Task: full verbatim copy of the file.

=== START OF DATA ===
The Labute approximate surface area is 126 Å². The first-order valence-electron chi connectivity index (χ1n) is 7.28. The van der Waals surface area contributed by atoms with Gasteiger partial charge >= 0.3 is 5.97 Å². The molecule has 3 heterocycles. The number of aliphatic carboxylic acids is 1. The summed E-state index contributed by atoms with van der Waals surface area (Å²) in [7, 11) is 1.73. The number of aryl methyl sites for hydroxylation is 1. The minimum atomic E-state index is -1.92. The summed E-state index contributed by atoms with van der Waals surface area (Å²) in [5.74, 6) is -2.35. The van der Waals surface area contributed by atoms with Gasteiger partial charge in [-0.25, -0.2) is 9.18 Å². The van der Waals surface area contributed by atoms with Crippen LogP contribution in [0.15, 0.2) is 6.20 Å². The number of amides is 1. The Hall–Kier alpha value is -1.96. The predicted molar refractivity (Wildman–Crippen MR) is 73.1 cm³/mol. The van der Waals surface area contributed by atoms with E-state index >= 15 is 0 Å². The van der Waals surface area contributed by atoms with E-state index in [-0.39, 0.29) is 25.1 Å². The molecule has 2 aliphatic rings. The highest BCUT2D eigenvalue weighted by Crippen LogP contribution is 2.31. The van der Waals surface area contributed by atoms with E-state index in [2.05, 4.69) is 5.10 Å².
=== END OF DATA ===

The Labute approximate surface area is 126 Å². The first-order valence-electron chi connectivity index (χ1n) is 7.28. The van der Waals surface area contributed by atoms with Gasteiger partial charge >= 0.3 is 5.97 Å². The molecule has 3 heterocycles. The number of aliphatic carboxylic acids is 1. The summed E-state index contributed by atoms with van der Waals surface area (Å²) in [7, 11) is 1.73. The number of aryl methyl sites for hydroxylation is 1. The minimum atomic E-state index is -1.92. The summed E-state index contributed by atoms with van der Waals surface area (Å²) in [5.74, 6) is -2.35. The van der Waals surface area contributed by atoms with Gasteiger partial charge in [-0.25, -0.2) is 9.18 Å². The van der Waals surface area contributed by atoms with Crippen LogP contribution in [0.15, 0.2) is 6.20 Å². The number of amides is 1. The Hall–Kier alpha value is -1.96. The predicted molar refractivity (Wildman–Crippen MR) is 73.1 cm³/mol. The van der Waals surface area contributed by atoms with E-state index >= 15 is 0 Å². The van der Waals surface area contributed by atoms with E-state index in [-0.39, 0.29) is 25.1 Å². The molecule has 2 aliphatic rings. The highest BCUT2D eigenvalue weighted by Crippen LogP contribution is 2.31. The van der Waals surface area contributed by atoms with E-state index in [2.05, 4.69) is 5.10 Å².